Sunday, June 18, 2006

Safety Is In The Eye Of The Beholder

Oops, I don't think this was supposed to be seen by the American public. It does make me wonder how many other cats are getting ready to escape the bag.
'Wash Post' Obtains Shocking Memo from U.S. Embassy in Baghdad, Details Increasing Danger and Hardship: "
--Embassy employees are held in such low esteem their work must remain a secret and they live with constant fear that their cover will be blown. Of nine staffers, only four have told their families where they work. They all plan for their possible abductions. No one takes home their cell phones as this gives them away. One employee said criticism of the U.S. had grown so severe that most of her family believes the U.S. 'is punishing populations as Saddam did.'

--Since April, the 'demeanor' of guards in the Green Zone has changed, becoming more 'militia-like,' and some are now 'taunting' embassy personnel or holding up their credentials and saying loudly that they work in the embassy: 'Such information is a death sentence if overheard by the wrong people.' For this reason, some have asked for press instead of embassy credentials.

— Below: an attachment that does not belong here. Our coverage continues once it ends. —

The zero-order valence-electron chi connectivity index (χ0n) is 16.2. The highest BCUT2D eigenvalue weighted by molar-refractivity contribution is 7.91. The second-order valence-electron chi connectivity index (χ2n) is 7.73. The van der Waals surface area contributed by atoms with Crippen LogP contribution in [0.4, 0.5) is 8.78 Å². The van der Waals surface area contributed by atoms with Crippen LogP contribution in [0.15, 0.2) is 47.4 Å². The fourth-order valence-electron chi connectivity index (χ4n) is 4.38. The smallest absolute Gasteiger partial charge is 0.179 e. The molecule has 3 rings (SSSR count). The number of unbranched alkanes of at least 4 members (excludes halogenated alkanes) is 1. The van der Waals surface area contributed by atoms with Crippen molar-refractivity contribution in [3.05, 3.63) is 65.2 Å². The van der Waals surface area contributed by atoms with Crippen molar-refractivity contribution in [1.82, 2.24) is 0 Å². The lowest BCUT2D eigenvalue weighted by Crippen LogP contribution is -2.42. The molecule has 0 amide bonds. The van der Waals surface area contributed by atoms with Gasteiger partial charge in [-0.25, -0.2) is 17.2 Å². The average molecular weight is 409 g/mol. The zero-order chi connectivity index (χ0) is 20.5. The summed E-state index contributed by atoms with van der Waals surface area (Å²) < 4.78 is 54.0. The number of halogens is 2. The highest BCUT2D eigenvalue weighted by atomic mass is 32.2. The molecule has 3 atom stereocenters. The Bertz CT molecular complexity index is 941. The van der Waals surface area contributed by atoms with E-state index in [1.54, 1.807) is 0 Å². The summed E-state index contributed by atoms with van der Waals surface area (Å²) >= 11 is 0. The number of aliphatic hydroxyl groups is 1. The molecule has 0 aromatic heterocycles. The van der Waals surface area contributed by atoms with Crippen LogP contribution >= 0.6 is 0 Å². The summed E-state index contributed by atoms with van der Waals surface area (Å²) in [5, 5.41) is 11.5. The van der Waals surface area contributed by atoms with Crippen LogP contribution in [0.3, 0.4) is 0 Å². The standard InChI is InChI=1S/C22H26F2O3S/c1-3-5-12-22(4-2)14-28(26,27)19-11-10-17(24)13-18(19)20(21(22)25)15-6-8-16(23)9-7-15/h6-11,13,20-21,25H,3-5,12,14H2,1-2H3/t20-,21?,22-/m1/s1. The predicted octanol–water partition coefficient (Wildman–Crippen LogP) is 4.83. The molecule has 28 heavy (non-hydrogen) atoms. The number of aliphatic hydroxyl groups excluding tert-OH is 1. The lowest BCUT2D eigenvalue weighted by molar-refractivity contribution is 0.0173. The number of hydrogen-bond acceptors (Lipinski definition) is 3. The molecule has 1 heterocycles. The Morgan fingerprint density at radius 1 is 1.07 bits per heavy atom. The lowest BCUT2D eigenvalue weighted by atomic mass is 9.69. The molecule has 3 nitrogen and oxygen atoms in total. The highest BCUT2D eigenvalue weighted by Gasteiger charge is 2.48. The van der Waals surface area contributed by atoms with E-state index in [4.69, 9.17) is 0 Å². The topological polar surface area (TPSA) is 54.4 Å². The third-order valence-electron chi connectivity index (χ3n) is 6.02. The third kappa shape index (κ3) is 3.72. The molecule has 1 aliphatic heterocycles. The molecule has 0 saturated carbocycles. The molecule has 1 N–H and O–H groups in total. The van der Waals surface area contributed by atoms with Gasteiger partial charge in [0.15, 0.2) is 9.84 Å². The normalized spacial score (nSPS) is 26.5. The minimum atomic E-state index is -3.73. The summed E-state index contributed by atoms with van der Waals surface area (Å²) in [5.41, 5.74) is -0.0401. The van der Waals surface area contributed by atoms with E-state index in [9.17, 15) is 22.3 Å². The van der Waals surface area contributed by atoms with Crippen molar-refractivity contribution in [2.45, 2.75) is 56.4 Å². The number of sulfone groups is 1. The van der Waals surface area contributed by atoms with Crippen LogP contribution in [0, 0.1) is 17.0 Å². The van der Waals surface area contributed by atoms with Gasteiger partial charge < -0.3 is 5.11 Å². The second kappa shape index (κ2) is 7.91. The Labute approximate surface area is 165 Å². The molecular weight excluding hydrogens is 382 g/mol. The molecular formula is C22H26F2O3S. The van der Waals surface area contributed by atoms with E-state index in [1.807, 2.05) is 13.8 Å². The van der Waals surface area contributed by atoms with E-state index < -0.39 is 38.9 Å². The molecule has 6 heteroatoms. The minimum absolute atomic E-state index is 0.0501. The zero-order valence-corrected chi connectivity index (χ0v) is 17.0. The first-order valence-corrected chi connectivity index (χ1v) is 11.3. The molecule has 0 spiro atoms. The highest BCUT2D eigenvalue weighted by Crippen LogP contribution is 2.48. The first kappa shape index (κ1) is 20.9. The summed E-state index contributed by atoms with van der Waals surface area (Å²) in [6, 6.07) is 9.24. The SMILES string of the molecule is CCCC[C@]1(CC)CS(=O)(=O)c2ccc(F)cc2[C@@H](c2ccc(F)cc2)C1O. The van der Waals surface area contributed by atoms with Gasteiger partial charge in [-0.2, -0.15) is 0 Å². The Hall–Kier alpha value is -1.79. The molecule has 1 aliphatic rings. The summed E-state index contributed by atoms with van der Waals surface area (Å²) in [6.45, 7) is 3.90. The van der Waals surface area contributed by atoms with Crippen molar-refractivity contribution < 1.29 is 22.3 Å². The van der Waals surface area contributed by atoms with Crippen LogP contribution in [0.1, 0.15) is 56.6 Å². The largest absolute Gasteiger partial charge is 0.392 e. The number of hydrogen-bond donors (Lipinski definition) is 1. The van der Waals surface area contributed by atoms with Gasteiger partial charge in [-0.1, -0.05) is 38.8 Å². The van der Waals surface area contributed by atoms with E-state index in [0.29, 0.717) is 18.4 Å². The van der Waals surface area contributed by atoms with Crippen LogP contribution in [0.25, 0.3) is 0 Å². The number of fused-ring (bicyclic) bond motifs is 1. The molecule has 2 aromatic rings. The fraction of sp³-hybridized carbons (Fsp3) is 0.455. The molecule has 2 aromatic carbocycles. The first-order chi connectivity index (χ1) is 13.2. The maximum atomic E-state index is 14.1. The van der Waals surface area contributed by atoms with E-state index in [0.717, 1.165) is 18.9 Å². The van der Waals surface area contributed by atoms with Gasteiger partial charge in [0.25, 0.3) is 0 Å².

-- 'For at least six months, we have not been able to use any local staff members for translation at on-camera press events....We cannot call employees in on weekends or holidays without blowing their 'cover.''

--'More recently, we have begun shredding documents printed out that show local staff surnames. In March, a few staff members approached us to ask what provisions would we make for them if we evacuate.'

--The overall enviroment is one of 'frayed social networks,' with frequent actual or perceived insults. None of this is helped by lack of electricity. 'One colleague told us he feels 'defeated' by circumstances, citing his example of being unable to help his two-year-old son who has asthma and cannot sleep in stiflng heat,' which is now reaching 115 degrees.

--'Another employee tell us that life outside the Green Zone has become 'emotionally draining.' He lives in a mostly Shiite area and claims to attend a funeral 'every evening.''

--Fuel lines have grown so long that one staffer spent 12 hours in line on his day off. "Employees all confirm that by the last week of May, they were getting one hour of power for every six hours without.....One staff member reported that a friend lives in a building that houses a new minister; within 24 hours of his appointment, her building had city power 24 hours a day."
Sounds like New Orleans, except more gunfire and bombings and not so much water damage. The haves get more and the have nots, don't.

I feel like a broken record. How much more can be revealed before enough is enough?

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